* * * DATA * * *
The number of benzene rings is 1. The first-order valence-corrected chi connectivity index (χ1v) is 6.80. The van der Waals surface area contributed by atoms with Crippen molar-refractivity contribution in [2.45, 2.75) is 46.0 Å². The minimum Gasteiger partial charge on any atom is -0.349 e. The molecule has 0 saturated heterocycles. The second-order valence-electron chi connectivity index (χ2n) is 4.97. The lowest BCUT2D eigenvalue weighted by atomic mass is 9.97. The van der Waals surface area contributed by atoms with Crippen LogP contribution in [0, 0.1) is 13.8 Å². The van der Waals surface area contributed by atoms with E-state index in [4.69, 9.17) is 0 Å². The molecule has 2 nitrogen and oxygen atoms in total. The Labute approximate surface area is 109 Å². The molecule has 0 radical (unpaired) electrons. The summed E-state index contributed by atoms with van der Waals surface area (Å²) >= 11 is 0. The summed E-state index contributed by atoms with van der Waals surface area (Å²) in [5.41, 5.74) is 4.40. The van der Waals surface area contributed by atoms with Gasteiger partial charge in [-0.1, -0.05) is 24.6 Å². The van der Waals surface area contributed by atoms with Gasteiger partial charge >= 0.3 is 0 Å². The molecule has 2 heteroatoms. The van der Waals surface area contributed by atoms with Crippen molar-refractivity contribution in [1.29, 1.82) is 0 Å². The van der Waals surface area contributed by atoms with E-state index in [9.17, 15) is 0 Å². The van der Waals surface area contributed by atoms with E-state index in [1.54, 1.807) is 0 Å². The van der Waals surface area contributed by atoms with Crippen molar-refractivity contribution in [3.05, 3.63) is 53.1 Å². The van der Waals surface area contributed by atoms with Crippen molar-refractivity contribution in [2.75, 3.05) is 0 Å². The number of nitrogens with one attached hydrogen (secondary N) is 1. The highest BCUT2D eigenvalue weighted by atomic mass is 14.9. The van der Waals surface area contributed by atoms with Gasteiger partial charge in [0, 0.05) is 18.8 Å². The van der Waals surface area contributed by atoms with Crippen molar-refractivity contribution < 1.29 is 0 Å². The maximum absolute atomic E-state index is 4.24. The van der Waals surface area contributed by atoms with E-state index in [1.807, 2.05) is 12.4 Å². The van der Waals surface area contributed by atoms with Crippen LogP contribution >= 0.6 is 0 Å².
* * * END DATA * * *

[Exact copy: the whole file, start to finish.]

The number of benzene rings is 1. The first-order valence-corrected chi connectivity index (χ1v) is 6.80. The van der Waals surface area contributed by atoms with Crippen molar-refractivity contribution in [2.45, 2.75) is 46.0 Å². The minimum Gasteiger partial charge on any atom is -0.349 e. The molecule has 0 saturated heterocycles. The second-order valence-electron chi connectivity index (χ2n) is 4.97. The lowest BCUT2D eigenvalue weighted by atomic mass is 9.97. The van der Waals surface area contributed by atoms with Crippen LogP contribution in [0, 0.1) is 13.8 Å². The van der Waals surface area contributed by atoms with E-state index in [4.69, 9.17) is 0 Å². The molecule has 2 nitrogen and oxygen atoms in total. The Labute approximate surface area is 109 Å². The molecule has 0 radical (unpaired) electrons. The summed E-state index contributed by atoms with van der Waals surface area (Å²) >= 11 is 0. The summed E-state index contributed by atoms with van der Waals surface area (Å²) in [5.41, 5.74) is 4.40. The van der Waals surface area contributed by atoms with Gasteiger partial charge in [-0.1, -0.05) is 24.6 Å². The van der Waals surface area contributed by atoms with Gasteiger partial charge >= 0.3 is 0 Å². The molecule has 2 heteroatoms. The van der Waals surface area contributed by atoms with Crippen molar-refractivity contribution in [1.29, 1.82) is 0 Å². The van der Waals surface area contributed by atoms with E-state index in [9.17, 15) is 0 Å². The van der Waals surface area contributed by atoms with E-state index in [1.54, 1.807) is 0 Å². The van der Waals surface area contributed by atoms with Crippen molar-refractivity contribution in [3.05, 3.63) is 53.1 Å². The van der Waals surface area contributed by atoms with Crippen molar-refractivity contribution in [2.75, 3.05) is 0 Å². The number of nitrogens with one attached hydrogen (secondary N) is 1. The highest BCUT2D eigenvalue weighted by atomic mass is 14.9. The van der Waals surface area contributed by atoms with Gasteiger partial charge in [0, 0.05) is 18.8 Å². The van der Waals surface area contributed by atoms with Crippen molar-refractivity contribution < 1.29 is 0 Å². The maximum absolute atomic E-state index is 4.24. The van der Waals surface area contributed by atoms with E-state index in [1.807, 2.05) is 12.4 Å². The van der Waals surface area contributed by atoms with Crippen LogP contribution >= 0.6 is 0 Å².